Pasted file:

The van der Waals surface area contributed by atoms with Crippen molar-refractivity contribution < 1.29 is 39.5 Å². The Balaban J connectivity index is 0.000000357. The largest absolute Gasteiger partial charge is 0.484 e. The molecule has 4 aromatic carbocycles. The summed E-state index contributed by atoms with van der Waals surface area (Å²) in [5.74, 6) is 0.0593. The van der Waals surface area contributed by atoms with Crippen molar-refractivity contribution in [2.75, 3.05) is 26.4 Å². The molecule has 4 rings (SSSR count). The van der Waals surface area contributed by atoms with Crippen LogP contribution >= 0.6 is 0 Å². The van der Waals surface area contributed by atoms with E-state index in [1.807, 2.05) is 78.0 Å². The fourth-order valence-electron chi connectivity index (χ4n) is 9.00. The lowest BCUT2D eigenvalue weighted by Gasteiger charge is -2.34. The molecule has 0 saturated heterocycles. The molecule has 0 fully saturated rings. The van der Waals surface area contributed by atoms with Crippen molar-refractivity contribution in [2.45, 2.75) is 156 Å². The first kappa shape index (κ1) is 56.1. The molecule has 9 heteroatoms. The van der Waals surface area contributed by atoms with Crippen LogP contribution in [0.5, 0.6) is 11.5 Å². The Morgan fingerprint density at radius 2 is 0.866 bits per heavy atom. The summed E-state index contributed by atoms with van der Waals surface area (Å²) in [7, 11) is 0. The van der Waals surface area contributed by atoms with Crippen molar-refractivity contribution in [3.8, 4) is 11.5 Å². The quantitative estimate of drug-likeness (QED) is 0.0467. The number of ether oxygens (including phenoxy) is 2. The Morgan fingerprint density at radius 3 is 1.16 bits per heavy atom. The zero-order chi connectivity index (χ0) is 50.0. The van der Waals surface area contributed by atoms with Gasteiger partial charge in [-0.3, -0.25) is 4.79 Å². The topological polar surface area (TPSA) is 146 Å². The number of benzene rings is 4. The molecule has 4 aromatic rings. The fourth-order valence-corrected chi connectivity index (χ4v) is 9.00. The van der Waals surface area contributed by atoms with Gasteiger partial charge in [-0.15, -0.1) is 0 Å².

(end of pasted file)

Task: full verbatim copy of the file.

The van der Waals surface area contributed by atoms with Crippen molar-refractivity contribution < 1.29 is 39.5 Å². The Balaban J connectivity index is 0.000000357. The largest absolute Gasteiger partial charge is 0.484 e. The molecule has 4 aromatic carbocycles. The summed E-state index contributed by atoms with van der Waals surface area (Å²) in [5.74, 6) is 0.0593. The van der Waals surface area contributed by atoms with Crippen molar-refractivity contribution in [2.75, 3.05) is 26.4 Å². The molecule has 4 rings (SSSR count). The van der Waals surface area contributed by atoms with Crippen LogP contribution >= 0.6 is 0 Å². The van der Waals surface area contributed by atoms with E-state index in [1.807, 2.05) is 78.0 Å². The fourth-order valence-electron chi connectivity index (χ4n) is 9.00. The lowest BCUT2D eigenvalue weighted by Gasteiger charge is -2.34. The molecule has 0 saturated heterocycles. The molecule has 0 fully saturated rings. The van der Waals surface area contributed by atoms with Crippen molar-refractivity contribution in [2.45, 2.75) is 156 Å². The first kappa shape index (κ1) is 56.1. The molecule has 9 heteroatoms. The van der Waals surface area contributed by atoms with Crippen LogP contribution in [0.5, 0.6) is 11.5 Å². The Morgan fingerprint density at radius 2 is 0.866 bits per heavy atom. The summed E-state index contributed by atoms with van der Waals surface area (Å²) in [7, 11) is 0. The van der Waals surface area contributed by atoms with Crippen molar-refractivity contribution in [3.8, 4) is 11.5 Å². The quantitative estimate of drug-likeness (QED) is 0.0467. The number of ether oxygens (including phenoxy) is 2. The Morgan fingerprint density at radius 3 is 1.16 bits per heavy atom. The zero-order chi connectivity index (χ0) is 50.0. The van der Waals surface area contributed by atoms with Gasteiger partial charge in [-0.3, -0.25) is 4.79 Å². The topological polar surface area (TPSA) is 146 Å². The number of benzene rings is 4. The molecule has 4 aromatic rings. The fourth-order valence-corrected chi connectivity index (χ4v) is 9.00. The van der Waals surface area contributed by atoms with Gasteiger partial charge in [-0.15, -0.1) is 0 Å².